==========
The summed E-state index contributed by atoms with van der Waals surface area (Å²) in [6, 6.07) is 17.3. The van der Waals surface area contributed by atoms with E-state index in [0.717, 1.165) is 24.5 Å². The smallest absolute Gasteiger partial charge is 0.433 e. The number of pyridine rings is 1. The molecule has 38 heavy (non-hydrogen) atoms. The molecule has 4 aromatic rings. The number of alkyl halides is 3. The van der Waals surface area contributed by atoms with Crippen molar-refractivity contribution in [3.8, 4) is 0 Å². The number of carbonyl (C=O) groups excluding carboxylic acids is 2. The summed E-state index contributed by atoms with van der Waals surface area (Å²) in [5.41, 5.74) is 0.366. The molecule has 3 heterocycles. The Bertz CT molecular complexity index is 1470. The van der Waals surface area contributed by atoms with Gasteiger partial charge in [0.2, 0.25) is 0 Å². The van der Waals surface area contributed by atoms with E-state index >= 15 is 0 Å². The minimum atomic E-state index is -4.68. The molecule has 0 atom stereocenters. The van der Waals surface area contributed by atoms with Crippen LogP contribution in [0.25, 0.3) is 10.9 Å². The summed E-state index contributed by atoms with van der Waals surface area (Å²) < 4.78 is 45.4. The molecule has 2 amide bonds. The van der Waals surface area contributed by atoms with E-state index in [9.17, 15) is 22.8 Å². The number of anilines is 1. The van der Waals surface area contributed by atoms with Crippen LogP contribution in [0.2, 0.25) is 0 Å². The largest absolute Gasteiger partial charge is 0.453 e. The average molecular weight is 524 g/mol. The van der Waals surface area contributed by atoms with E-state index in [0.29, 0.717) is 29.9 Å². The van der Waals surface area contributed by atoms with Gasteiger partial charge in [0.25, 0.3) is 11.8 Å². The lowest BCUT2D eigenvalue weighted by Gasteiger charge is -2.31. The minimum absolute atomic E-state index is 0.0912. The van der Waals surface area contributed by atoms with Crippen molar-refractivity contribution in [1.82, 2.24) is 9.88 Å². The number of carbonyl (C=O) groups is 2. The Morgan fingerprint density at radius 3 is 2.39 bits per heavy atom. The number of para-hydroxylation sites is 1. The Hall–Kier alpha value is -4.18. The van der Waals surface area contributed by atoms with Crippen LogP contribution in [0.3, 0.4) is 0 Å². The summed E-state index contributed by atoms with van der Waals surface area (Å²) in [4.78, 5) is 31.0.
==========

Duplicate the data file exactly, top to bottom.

The summed E-state index contributed by atoms with van der Waals surface area (Å²) in [6, 6.07) is 17.3. The van der Waals surface area contributed by atoms with E-state index in [0.717, 1.165) is 24.5 Å². The smallest absolute Gasteiger partial charge is 0.433 e. The number of pyridine rings is 1. The molecule has 38 heavy (non-hydrogen) atoms. The molecule has 4 aromatic rings. The number of alkyl halides is 3. The van der Waals surface area contributed by atoms with Crippen molar-refractivity contribution in [3.8, 4) is 0 Å². The number of carbonyl (C=O) groups excluding carboxylic acids is 2. The summed E-state index contributed by atoms with van der Waals surface area (Å²) in [5.41, 5.74) is 0.366. The molecule has 3 heterocycles. The Bertz CT molecular complexity index is 1470. The van der Waals surface area contributed by atoms with Gasteiger partial charge in [0.2, 0.25) is 0 Å². The van der Waals surface area contributed by atoms with E-state index >= 15 is 0 Å². The minimum atomic E-state index is -4.68. The molecule has 0 atom stereocenters. The van der Waals surface area contributed by atoms with Crippen LogP contribution in [0.25, 0.3) is 10.9 Å². The summed E-state index contributed by atoms with van der Waals surface area (Å²) < 4.78 is 45.4. The molecule has 2 amide bonds. The van der Waals surface area contributed by atoms with E-state index in [9.17, 15) is 22.8 Å². The number of anilines is 1. The van der Waals surface area contributed by atoms with Crippen LogP contribution in [0.2, 0.25) is 0 Å². The largest absolute Gasteiger partial charge is 0.453 e. The average molecular weight is 524 g/mol. The van der Waals surface area contributed by atoms with E-state index in [0.29, 0.717) is 29.9 Å². The van der Waals surface area contributed by atoms with Gasteiger partial charge in [0.25, 0.3) is 11.8 Å². The lowest BCUT2D eigenvalue weighted by Gasteiger charge is -2.31. The minimum absolute atomic E-state index is 0.0912. The van der Waals surface area contributed by atoms with Crippen molar-refractivity contribution in [1.82, 2.24) is 9.88 Å². The number of carbonyl (C=O) groups is 2. The Morgan fingerprint density at radius 3 is 2.39 bits per heavy atom. The number of para-hydroxylation sites is 1. The Hall–Kier alpha value is -4.18. The van der Waals surface area contributed by atoms with Crippen LogP contribution in [0.3, 0.4) is 0 Å². The summed E-state index contributed by atoms with van der Waals surface area (Å²) in [4.78, 5) is 31.0.